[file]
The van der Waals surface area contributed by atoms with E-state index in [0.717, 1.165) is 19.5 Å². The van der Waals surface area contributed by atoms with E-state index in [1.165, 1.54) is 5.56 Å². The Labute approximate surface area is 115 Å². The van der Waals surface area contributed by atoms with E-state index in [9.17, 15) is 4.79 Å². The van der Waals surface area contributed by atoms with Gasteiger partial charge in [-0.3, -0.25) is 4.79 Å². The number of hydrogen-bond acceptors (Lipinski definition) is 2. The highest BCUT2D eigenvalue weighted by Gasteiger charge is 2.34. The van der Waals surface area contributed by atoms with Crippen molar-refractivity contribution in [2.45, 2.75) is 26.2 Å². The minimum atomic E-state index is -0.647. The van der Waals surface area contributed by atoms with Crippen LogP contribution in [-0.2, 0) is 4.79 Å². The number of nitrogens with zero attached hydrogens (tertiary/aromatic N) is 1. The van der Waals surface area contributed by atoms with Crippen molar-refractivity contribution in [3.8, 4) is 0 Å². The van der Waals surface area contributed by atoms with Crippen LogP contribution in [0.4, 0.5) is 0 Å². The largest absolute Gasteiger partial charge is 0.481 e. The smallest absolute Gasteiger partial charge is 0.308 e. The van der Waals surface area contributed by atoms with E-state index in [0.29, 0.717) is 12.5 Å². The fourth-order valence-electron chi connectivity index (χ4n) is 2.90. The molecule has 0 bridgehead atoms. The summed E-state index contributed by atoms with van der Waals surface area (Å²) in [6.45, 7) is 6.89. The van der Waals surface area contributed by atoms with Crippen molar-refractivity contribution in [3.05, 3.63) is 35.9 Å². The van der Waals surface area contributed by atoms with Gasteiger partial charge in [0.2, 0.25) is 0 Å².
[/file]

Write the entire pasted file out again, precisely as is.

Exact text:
The van der Waals surface area contributed by atoms with E-state index in [0.717, 1.165) is 19.5 Å². The van der Waals surface area contributed by atoms with E-state index in [1.165, 1.54) is 5.56 Å². The Labute approximate surface area is 115 Å². The van der Waals surface area contributed by atoms with E-state index in [9.17, 15) is 4.79 Å². The van der Waals surface area contributed by atoms with Gasteiger partial charge in [-0.3, -0.25) is 4.79 Å². The number of hydrogen-bond acceptors (Lipinski definition) is 2. The highest BCUT2D eigenvalue weighted by Gasteiger charge is 2.34. The van der Waals surface area contributed by atoms with Crippen molar-refractivity contribution in [2.45, 2.75) is 26.2 Å². The minimum atomic E-state index is -0.647. The van der Waals surface area contributed by atoms with Crippen LogP contribution in [-0.2, 0) is 4.79 Å². The number of nitrogens with zero attached hydrogens (tertiary/aromatic N) is 1. The van der Waals surface area contributed by atoms with Crippen molar-refractivity contribution in [3.8, 4) is 0 Å². The van der Waals surface area contributed by atoms with Crippen LogP contribution in [0.4, 0.5) is 0 Å². The largest absolute Gasteiger partial charge is 0.481 e. The smallest absolute Gasteiger partial charge is 0.308 e. The van der Waals surface area contributed by atoms with E-state index in [0.29, 0.717) is 12.5 Å². The fourth-order valence-electron chi connectivity index (χ4n) is 2.90. The molecule has 0 bridgehead atoms. The summed E-state index contributed by atoms with van der Waals surface area (Å²) in [6.45, 7) is 6.89. The van der Waals surface area contributed by atoms with Crippen molar-refractivity contribution in [3.05, 3.63) is 35.9 Å². The van der Waals surface area contributed by atoms with Gasteiger partial charge in [0.2, 0.25) is 0 Å².